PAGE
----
A logo that only spells out the name of the company or brand is considered a wordmark. Typically, wordmarks don’t have any illustrations or brand symbols in them. Here, the font chosen for the logo does a lot of heavy lifting, along with the colors used in the design. Famous examples of wordmarks are Disney, Coca-Cola, and Google.
These types of brand symbols use the initials of the company as its primary logo. Lettermarks are sometimes paired with brand symbols to create the company logo, or they may stand on their own. IBM, CNN, and NASA are famous examples of lettermarks. For a lettermark that’s combined with a brand symbol, take a look at NBC, which spells out the initials of the company alongside its iconic peacock.
This type of brand symbol utilizes the initials or first letter of a brand and turns that into the logo. Since they’re smaller, they can fit neatly into any number of uses in digital and print marketing, and can double as a brand symbol. The McDonald’s “Golden Arches” is one of the most famous examples of a letterform. Other examples include the “Y” used to represent Yahoo and the lower case “b” that stands in for Beats by Dre headphones.
Combination marks unite words and symbols to create a logo. With a combination mark, a brand symbol is often found above, underneath, or alongside a wordmark that spells out a company’s name, and sometimes its slogan. Airbnb, Bluetooth and Baskin-Robbins are all good examples of brands that use combination marks.
These brand symbols aren’t literal depictions of what your company does or offers. Instead, they lean into a more interpretive approach and come to be associated with your brand over time. Microsoft is a good example of this: The four-paneled brand symbol next to its wordmark resembles a window, the name of its hallmark software.
With some famous brand symbols in mind, it’s time to come up with one of your very own. Follow these five steps to tackle the brand symbol development process from beginning to end.
The first step begins with just one idea! To find inspiration, go back to the basics. Why did you start your business? What sets you apart from others in your industry? Identify those “whys” and carry them with you throughout the brainstorming process.
With those ideas and ideals in mind, choose elements of your brand symbol which represent what your business stands for. Logo shapes can invoke qualities you want people to know about your business, such as a circle for completeness, horizontal lines for speed, and curves for joy and positivity. Similarly, colors can have an effect on your target audience: Blues for trust, yellows for happiness, and greens for prosperity are just a few of the many options you have. And if you’re creating a wordmark as part of your brand symbol, the font can play a significant role, too.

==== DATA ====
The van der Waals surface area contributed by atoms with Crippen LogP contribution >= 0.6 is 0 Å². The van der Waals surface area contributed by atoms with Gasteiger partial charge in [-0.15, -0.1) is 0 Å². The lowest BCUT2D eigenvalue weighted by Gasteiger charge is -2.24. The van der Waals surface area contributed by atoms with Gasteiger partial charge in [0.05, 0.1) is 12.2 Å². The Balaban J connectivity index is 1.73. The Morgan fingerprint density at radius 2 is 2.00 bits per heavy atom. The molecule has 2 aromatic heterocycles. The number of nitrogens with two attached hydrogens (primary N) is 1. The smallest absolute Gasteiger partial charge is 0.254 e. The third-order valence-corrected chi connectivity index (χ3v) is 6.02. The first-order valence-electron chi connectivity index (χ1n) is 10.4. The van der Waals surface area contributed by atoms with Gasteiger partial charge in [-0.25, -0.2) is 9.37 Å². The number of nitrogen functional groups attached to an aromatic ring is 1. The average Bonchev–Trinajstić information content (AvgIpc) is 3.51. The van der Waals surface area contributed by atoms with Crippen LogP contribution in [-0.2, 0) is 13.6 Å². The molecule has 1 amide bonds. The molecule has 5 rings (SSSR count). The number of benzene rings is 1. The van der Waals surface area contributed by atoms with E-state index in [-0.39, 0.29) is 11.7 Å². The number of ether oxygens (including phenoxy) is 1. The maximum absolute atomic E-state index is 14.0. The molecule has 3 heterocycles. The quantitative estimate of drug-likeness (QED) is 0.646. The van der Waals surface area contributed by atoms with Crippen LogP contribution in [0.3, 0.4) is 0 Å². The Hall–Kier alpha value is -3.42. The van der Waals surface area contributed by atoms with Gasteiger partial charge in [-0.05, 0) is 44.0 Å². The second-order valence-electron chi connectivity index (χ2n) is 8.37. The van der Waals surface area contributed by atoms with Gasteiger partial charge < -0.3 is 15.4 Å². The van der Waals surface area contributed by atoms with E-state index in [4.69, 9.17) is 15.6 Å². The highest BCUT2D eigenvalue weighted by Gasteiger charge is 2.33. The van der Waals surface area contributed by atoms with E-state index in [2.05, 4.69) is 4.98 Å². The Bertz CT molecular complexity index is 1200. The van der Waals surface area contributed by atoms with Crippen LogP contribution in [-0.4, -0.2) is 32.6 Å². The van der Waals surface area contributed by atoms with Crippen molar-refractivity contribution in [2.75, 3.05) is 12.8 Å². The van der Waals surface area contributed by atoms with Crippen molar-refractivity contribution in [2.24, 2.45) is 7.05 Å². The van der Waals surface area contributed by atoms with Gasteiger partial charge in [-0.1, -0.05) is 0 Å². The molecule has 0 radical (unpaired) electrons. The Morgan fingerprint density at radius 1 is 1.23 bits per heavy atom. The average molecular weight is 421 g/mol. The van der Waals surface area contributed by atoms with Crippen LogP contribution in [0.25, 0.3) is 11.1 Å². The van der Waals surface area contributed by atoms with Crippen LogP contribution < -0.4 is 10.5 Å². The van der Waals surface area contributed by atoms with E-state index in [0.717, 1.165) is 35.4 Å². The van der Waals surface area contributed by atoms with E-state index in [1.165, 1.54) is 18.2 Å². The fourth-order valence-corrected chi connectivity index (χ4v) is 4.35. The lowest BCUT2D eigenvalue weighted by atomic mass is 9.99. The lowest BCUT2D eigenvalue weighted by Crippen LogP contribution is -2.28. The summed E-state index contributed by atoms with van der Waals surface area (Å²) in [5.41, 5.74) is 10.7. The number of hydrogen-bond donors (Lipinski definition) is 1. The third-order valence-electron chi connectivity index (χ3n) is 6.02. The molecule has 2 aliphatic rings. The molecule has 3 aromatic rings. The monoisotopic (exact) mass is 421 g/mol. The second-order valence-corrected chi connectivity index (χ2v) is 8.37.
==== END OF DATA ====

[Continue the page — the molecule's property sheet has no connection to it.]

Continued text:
It’s important to know how similar businesses look, act, and feel when designing your own brand symbol. You want to be original and design something that’s fully ownable to your company. However, there may be a reason why others in your industry use a certain color, shape, or font to convey their message. For example, many banks use green for practical and logical purposes — after all, green is the color of money, wealth, and prosperity. So take cues from the businesses that have come before you and look to them for inspiration as you find your own look and voice.
With an idea in mind and a healthy understanding of your competition, it’s time to play around with a free logo builder and create your own! These platforms let you choose from dozens of shapes and colors so you can make endless possibilities and find something that best fits your vision. Many of these logo builders let you export your creation in the file types you need for print, social media, digital marketing, and more.
Remember, a brand symbol is only one part of your overall logo and your brand identity as a whole. As you come up with designs for your brand symbol, envision its role alongside other parts of your brand identity, such as a wordmark and design elements like colors, shapes, and patterns.
Great design doesn’t exist in a vacuum. Take your initial concept (or two, or three) and share it with friends, family, and business connections who can give you their feedback. Consider asking:
If any common patterns emerge from the feedback, you’ll have a good sense of what’s working and what may take some revision. Take your time with this process — once you share your first brand symbol with the public, you’ll want to keep it consistent as you build up brand awareness among your customers. Make sure you’re happy with this version and that it resonates with your target audience as you build your business.
Once you’re comfortable with the final version, it’s time to put it out into the universe! Consider where you need to put your brand symbol as you launch your company. Use it on:
A thoughtful, well-planned brand symbol helps potential and current customers recognize your company among a sea of other options. There are a lot of ways to approach this important part of your brand identity. Whether it’s a standalone symbol or part of your wordmark, you’ll need a brand symbol to stand in when your full logo can’t quite fit. And with the proper care put into its meaning, this important piece of your company’s identity will stand the test of time.
Namecheap’s free Logo Maker can help you get there. With intuitive drag-and-drop tools, Logo Maker takes you through the brand symbol creation process from start to finish, helping you choose the right shapes, colors, and fonts. And when you’re satisfied with the result, you can export the file for use in digital and print applications or connect it directly with Site Maker and Business Card Maker for easy continuity across mediums. Explore the full suite of Visual tools that can help you roll out your brand symbol to the world.